The voices that encouraged Carleen Anderson to go ahead and make the great neo-soul album she is capable of should be happy: she only half listened to them. "Soul Providence" can't just be defined by the term "neo-soul" particularly in its sometimes limited though well -intentioned form that we sometimes see it in commercially. Instead Carleen has followed her own voice and musical path: taking soul as a starting point to unite elements of "neo-soul", blues, jazz , even some gospel and Latin in an album that is polished and organic at the same time. I even hear some '70's soul in the basslines in "Little Wouldn't I Do". I may be wrong, but one thing I know: she puts it all together wonderfully. The horns add a special touch with Carleen's tight harmonies bringing it all together (with the help of friends like Paul Weller and Jocelyn Brown) : it doesn't have a "don't take this out of the studio" feel, but sounds like the kind of album and performance you'd love to see live --especially but not exclusively "My Door is Open". If that song doesn't get you to move (with the fantastic horn section) --play it again: it eventually will.
Some may think this album should have been recorded after "True Spirit" but I disagree: I don't see her musical vision here as solely owing to that first solo effort but a progression that also reveals elements of "Blessed Burden" ("Just Like Me" for example takes me back to her second album) and "Alberta's Granddaughter". It's the album that came at the right time, where all the elements come together in a cohesive whole that is still diverse: a difficult feat that many an artist wishes s/he could pull off. As it says in the liner notes: "Patience finds Soul Providence, neither too late, nor too soon."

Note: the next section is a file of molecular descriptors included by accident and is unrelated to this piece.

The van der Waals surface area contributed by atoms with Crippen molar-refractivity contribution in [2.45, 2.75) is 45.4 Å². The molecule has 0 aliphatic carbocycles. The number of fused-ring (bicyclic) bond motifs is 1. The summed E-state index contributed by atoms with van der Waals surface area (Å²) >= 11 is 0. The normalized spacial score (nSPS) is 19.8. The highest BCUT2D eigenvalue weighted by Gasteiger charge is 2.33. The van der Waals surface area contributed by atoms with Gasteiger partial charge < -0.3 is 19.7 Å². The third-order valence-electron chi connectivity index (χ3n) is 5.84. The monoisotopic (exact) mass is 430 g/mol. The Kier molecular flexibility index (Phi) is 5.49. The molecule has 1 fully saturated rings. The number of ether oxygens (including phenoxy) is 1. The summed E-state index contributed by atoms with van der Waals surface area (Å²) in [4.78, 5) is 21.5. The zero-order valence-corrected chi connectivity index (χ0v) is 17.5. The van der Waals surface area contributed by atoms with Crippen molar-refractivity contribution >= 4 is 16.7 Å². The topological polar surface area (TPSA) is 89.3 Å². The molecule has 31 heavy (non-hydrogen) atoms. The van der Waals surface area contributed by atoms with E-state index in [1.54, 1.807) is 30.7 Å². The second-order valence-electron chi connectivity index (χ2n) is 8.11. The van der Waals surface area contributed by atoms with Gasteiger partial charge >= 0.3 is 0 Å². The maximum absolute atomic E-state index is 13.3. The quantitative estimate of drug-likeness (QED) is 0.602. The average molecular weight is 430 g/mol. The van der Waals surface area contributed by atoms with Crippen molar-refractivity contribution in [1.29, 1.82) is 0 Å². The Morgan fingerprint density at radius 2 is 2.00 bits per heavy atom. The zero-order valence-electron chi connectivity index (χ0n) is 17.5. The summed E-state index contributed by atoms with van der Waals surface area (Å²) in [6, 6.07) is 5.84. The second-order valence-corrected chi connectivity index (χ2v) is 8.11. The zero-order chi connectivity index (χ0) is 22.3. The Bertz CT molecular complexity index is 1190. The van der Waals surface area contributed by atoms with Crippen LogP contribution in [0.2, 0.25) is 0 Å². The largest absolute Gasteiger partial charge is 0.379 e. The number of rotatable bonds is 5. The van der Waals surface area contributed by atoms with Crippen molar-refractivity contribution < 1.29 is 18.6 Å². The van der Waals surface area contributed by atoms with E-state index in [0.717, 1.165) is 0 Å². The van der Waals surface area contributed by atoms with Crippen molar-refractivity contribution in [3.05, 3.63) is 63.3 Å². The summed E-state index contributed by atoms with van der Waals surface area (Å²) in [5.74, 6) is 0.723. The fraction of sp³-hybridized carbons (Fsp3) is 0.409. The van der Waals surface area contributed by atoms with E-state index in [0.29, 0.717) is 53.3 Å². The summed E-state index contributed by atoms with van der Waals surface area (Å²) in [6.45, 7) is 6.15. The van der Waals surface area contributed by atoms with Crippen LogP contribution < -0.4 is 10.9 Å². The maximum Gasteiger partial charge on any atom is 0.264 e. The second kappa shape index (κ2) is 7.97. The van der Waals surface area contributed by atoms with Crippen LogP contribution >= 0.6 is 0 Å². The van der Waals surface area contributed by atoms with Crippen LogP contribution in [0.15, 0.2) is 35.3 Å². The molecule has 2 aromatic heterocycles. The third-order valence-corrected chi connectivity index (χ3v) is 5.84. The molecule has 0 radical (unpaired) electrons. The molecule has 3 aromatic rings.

On top of it all, as usual, Carleen's lyrics make you feel good about life and particularly about love, in all its forms. "Whose Business" is a particularly timely statement about the freedom of love. Her ending (as in her other albums) is encouragement for her listener: no matter how hard things get "Onwards & Forwards". With this perfect blend of her musical vision and a voice that deftly blends her rich alto with the boundless soprano Carleen has assured that her career will do the same. Do yourself a favor, pick this album up and share in Carleen's "soul stream". You won't regret it.